Risk Insight: Restoration Company Considerations

COVID-19, Property & Casualty

The need for a clean and safe facility has become a priority as many businesses contemplate allowing employees and customers to return to their places of business. Given the likelihood that there will be a high demand for companies who have added coronavirus cleaning, disinfecting, sterilization, or decontamination to their list of services offered, M3 urges clients to continue to practice good risk transfer methods. Choosing a restoration company with the right insurance program, certifications, qualifications, and experience with biological decontamination is critical in protecting employees, customers and other occupants in your facility. Below are questions that should be asked in selecting a qualified service:

What type of insurance do you have to complete restoration services? 

The cleaning or restoration company should be willing to provide a certificate of insurance coverage. At a minimum, the required insurance should include the following:

  • Statutory Workers Compensation Coverage with a Waiver of Subrogation
  • General Liability Coverage Granting Additional Insured Status
  • Pollution and Professional Liability Coverage with No Exclusion for Infectious Disease.
  • Third Party Crime Coverage

What experience, training and certifications do you have specific to virus contamination?

Company employees performing virus decontamination should, at a minimum, have the recommended training according to OSHA guidelines, including Respiratory Protection and Blood Borne Pathogen training and certifications. You should also inquire as to what personal protective equipment (PPE), including respirators, the company would use, if they have a respiratory protection program in place, and whether company employees have been fit tested.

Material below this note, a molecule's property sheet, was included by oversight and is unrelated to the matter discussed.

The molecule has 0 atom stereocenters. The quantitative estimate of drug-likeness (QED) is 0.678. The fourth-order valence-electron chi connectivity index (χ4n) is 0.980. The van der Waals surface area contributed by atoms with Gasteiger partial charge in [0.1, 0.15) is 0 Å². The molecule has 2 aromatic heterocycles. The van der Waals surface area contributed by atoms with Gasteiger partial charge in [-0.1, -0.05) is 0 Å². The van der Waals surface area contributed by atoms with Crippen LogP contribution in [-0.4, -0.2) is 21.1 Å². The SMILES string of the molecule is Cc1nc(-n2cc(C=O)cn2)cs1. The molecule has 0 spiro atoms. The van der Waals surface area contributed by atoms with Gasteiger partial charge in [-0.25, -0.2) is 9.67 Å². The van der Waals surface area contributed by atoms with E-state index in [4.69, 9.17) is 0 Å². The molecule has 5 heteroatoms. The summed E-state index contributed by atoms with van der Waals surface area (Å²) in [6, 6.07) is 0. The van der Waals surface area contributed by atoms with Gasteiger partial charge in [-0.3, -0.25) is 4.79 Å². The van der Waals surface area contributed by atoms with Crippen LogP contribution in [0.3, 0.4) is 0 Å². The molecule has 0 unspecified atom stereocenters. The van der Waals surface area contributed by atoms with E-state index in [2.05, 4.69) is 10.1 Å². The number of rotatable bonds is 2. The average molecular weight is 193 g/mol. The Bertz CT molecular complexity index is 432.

What chemicals will be used to disinfect?

According to the CDC and EPA, a virus can be physically removed by proper cleaning or de-activated with disinfectants. It is a good idea to request the safety data sheet (SDS) to confirm the disinfectant used is on the EPA list N, which is the approved list of disinfectants for products that meet EPA’s criteria for use against SARS-CoV-2.

What is the process for disinfecting?

It is important to understand the company’s process and the impact it may have on your facility. Does the process include hand cleaning of all horizontal and frequently contacted surfaces such as: door handles, keyboards, desks, seating areas, handrails, copiers and printers, production equipment, touch screens?  How are entry ways, carpets and restrooms cleaned? Does the company diffuse aerosolized EPA registered, healthcare-grade disinfectants into the atmosphere of large areas?

Key Takeaway

Before signing a contract with a cleaning/restoration company, be sure that you have explored each of the considerations above. Review contracts closely with legal counsel, looking out for hold harmless language and waivers. Contact your M3 Account Executive for more information regarding preparing and reopening your facility for employees and customers.

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